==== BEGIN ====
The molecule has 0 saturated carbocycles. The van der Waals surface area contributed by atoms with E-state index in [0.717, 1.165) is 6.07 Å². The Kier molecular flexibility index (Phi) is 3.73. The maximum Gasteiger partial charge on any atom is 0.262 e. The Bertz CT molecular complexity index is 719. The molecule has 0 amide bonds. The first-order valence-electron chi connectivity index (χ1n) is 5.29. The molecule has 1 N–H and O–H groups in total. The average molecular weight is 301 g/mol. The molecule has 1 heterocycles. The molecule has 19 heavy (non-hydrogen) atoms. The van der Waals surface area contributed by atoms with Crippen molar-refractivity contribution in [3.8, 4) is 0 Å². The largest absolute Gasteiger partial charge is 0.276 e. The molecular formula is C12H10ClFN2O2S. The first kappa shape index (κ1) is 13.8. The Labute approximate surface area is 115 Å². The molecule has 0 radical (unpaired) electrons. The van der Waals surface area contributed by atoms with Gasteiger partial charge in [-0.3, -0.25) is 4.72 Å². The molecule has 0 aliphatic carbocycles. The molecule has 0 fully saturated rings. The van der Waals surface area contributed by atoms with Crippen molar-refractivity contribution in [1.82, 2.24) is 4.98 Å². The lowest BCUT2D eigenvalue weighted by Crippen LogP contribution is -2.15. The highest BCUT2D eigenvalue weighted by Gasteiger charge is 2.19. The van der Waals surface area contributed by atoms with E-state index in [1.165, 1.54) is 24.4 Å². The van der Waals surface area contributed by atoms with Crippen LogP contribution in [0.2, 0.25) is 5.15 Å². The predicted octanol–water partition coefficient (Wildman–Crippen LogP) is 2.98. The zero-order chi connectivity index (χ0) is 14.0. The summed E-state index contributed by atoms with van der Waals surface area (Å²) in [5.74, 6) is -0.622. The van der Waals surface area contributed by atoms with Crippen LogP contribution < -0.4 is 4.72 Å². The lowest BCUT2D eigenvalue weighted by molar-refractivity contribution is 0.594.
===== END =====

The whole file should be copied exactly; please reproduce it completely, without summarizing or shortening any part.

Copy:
The molecule has 0 saturated carbocycles. The van der Waals surface area contributed by atoms with E-state index in [0.717, 1.165) is 6.07 Å². The Kier molecular flexibility index (Phi) is 3.73. The maximum Gasteiger partial charge on any atom is 0.262 e. The Bertz CT molecular complexity index is 719. The molecule has 0 amide bonds. The first-order valence-electron chi connectivity index (χ1n) is 5.29. The molecule has 1 N–H and O–H groups in total. The average molecular weight is 301 g/mol. The molecule has 1 heterocycles. The molecule has 19 heavy (non-hydrogen) atoms. The van der Waals surface area contributed by atoms with Crippen molar-refractivity contribution in [3.8, 4) is 0 Å². The largest absolute Gasteiger partial charge is 0.276 e. The molecular formula is C12H10ClFN2O2S. The first kappa shape index (κ1) is 13.8. The Labute approximate surface area is 115 Å². The molecule has 0 radical (unpaired) electrons. The van der Waals surface area contributed by atoms with Gasteiger partial charge in [-0.3, -0.25) is 4.72 Å². The molecule has 0 aliphatic carbocycles. The molecule has 0 fully saturated rings. The van der Waals surface area contributed by atoms with Crippen molar-refractivity contribution in [1.82, 2.24) is 4.98 Å². The lowest BCUT2D eigenvalue weighted by Crippen LogP contribution is -2.15. The highest BCUT2D eigenvalue weighted by Gasteiger charge is 2.19. The van der Waals surface area contributed by atoms with E-state index in [1.165, 1.54) is 24.4 Å². The van der Waals surface area contributed by atoms with Crippen LogP contribution in [0.2, 0.25) is 5.15 Å². The predicted octanol–water partition coefficient (Wildman–Crippen LogP) is 2.98. The zero-order chi connectivity index (χ0) is 14.0. The summed E-state index contributed by atoms with van der Waals surface area (Å²) in [5.74, 6) is -0.622. The van der Waals surface area contributed by atoms with Crippen LogP contribution < -0.4 is 4.72 Å². The lowest BCUT2D eigenvalue weighted by molar-refractivity contribution is 0.594.